Arthur C Clarke says this is his most important non-fiction, noting it is impossible to predict the future and all attempts to do so in any detail appear ludicrous within a very few years. This book does not try to describe the
future, but to define the boundaries within which possible futures must lie. Extensively revised in 1999 from the original 1962 edition, ideas here also found their way also into 2001: A Space Odyssey
and The Fountains of Paradise
. Often Clarke leaves the original text then comments on how knowledge has grown over 37 years, making for a fascinating reflection on the rapidity of our changing futures. He explores the range of science and technology, defining the inability to envision how the future might be in terms of failures of either nerve or imagination... refusal to accept the implications of science as it already is, or to see how it might one day be. He then systematically, in accessible, non-technical language, sets out what may be theoretically possible--manufacturing and medicine to transport and communications--within the laws of physics. And following Clarke's Second Law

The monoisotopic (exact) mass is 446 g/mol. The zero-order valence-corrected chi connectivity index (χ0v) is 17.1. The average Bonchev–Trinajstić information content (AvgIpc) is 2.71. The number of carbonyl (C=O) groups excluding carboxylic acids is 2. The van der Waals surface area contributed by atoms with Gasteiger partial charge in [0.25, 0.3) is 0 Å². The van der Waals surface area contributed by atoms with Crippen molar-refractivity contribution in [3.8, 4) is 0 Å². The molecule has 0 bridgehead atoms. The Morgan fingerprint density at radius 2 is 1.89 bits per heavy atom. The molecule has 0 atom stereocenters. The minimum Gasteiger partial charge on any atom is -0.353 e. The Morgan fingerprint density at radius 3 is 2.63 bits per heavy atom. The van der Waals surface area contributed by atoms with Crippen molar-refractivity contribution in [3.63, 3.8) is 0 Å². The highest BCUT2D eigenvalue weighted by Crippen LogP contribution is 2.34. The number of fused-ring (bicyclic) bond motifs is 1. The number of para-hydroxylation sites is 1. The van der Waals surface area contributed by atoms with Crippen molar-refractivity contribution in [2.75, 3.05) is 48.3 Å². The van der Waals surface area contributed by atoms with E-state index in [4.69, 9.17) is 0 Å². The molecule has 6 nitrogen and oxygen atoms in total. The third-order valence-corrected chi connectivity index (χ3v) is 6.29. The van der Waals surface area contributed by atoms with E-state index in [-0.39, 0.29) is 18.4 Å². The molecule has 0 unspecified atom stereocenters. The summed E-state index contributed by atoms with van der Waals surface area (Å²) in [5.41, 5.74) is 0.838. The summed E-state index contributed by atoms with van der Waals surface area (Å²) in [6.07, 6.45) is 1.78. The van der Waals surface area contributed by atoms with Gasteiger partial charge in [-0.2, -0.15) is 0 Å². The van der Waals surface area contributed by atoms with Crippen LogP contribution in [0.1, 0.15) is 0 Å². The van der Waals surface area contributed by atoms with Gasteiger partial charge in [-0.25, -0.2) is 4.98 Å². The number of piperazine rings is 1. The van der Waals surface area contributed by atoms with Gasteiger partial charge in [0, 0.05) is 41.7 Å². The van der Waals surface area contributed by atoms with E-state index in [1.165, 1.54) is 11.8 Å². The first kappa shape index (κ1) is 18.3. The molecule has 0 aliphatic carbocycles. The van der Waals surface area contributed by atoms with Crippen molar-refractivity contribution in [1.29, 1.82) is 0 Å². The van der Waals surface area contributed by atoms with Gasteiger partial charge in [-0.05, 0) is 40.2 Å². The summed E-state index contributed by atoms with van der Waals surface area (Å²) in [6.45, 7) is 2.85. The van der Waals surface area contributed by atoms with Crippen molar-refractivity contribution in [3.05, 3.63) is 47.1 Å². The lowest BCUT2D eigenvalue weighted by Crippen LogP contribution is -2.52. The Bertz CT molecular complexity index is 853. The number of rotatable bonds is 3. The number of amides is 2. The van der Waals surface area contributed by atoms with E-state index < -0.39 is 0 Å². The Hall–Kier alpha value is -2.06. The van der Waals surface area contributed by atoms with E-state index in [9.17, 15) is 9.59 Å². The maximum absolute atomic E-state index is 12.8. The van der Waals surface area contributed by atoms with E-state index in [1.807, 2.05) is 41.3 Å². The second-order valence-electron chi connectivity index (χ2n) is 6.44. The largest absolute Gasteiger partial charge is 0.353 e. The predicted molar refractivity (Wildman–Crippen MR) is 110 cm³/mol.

The only way of finding the limits of the possible is to go beyond them into the impossible.
states the cases for and against the most fantastical science fiction, including time travel, invisibility and matter transmission. Essential for layman, scientist and science-fiction reader alike. --Gary S. Dalkin
An inquiry into the limits of the possible.
Our problems on Jupiter, Mercury, Venus - conquering Time - transport in the future - overcoming gravity - communications across space - benevolent electronic brains.
The range of this enthralling book is immense: from the re-making of the human mind to the vast reaches of the universe. Newly revised, even the remarkable events of the last decade have affected few of the exciting speculations by Arthur C. Clarke - a scientist whose expert and wide knowledge is matched only by his brilliant imagination.